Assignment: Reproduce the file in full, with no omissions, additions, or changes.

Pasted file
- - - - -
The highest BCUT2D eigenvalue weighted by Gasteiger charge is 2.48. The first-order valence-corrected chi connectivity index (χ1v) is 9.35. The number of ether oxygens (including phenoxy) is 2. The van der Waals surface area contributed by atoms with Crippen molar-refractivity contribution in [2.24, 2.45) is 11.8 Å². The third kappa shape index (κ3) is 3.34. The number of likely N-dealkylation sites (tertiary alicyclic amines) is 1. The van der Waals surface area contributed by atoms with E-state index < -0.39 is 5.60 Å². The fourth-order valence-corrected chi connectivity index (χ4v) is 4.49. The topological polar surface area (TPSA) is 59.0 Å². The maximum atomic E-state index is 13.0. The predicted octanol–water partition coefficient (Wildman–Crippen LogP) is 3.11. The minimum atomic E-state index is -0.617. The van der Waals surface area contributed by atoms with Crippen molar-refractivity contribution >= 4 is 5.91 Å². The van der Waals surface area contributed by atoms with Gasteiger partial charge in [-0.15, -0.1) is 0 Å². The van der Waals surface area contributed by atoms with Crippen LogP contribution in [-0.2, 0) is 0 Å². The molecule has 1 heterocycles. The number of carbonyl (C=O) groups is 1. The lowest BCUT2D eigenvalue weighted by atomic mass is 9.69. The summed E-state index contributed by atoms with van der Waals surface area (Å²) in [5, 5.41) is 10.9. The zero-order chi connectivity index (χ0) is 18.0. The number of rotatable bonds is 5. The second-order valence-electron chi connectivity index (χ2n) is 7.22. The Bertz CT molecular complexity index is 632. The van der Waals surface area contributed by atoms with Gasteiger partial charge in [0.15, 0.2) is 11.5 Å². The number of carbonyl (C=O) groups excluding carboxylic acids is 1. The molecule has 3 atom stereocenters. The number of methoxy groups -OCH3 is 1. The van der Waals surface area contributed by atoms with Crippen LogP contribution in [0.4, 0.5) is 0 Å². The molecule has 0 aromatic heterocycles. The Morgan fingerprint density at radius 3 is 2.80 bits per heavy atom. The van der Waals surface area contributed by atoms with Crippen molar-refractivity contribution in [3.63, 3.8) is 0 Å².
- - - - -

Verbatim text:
The highest BCUT2D eigenvalue weighted by Gasteiger charge is 2.48. The first-order valence-corrected chi connectivity index (χ1v) is 9.35. The number of ether oxygens (including phenoxy) is 2. The van der Waals surface area contributed by atoms with Crippen molar-refractivity contribution in [2.24, 2.45) is 11.8 Å². The third kappa shape index (κ3) is 3.34. The number of likely N-dealkylation sites (tertiary alicyclic amines) is 1. The van der Waals surface area contributed by atoms with E-state index < -0.39 is 5.60 Å². The fourth-order valence-corrected chi connectivity index (χ4v) is 4.49. The topological polar surface area (TPSA) is 59.0 Å². The maximum atomic E-state index is 13.0. The predicted octanol–water partition coefficient (Wildman–Crippen LogP) is 3.11. The minimum atomic E-state index is -0.617. The van der Waals surface area contributed by atoms with Crippen molar-refractivity contribution >= 4 is 5.91 Å². The van der Waals surface area contributed by atoms with Gasteiger partial charge in [-0.15, -0.1) is 0 Å². The van der Waals surface area contributed by atoms with Crippen LogP contribution in [-0.2, 0) is 0 Å². The molecule has 1 heterocycles. The number of carbonyl (C=O) groups is 1. The lowest BCUT2D eigenvalue weighted by atomic mass is 9.69. The summed E-state index contributed by atoms with van der Waals surface area (Å²) in [5, 5.41) is 10.9. The zero-order chi connectivity index (χ0) is 18.0. The number of rotatable bonds is 5. The second-order valence-electron chi connectivity index (χ2n) is 7.22. The Bertz CT molecular complexity index is 632. The van der Waals surface area contributed by atoms with Gasteiger partial charge in [0.15, 0.2) is 11.5 Å². The number of carbonyl (C=O) groups excluding carboxylic acids is 1. The molecule has 3 atom stereocenters. The number of methoxy groups -OCH3 is 1. The van der Waals surface area contributed by atoms with Crippen LogP contribution in [0.4, 0.5) is 0 Å². The molecule has 0 aromatic heterocycles. The Morgan fingerprint density at radius 3 is 2.80 bits per heavy atom. The van der Waals surface area contributed by atoms with Crippen molar-refractivity contribution in [3.63, 3.8) is 0 Å².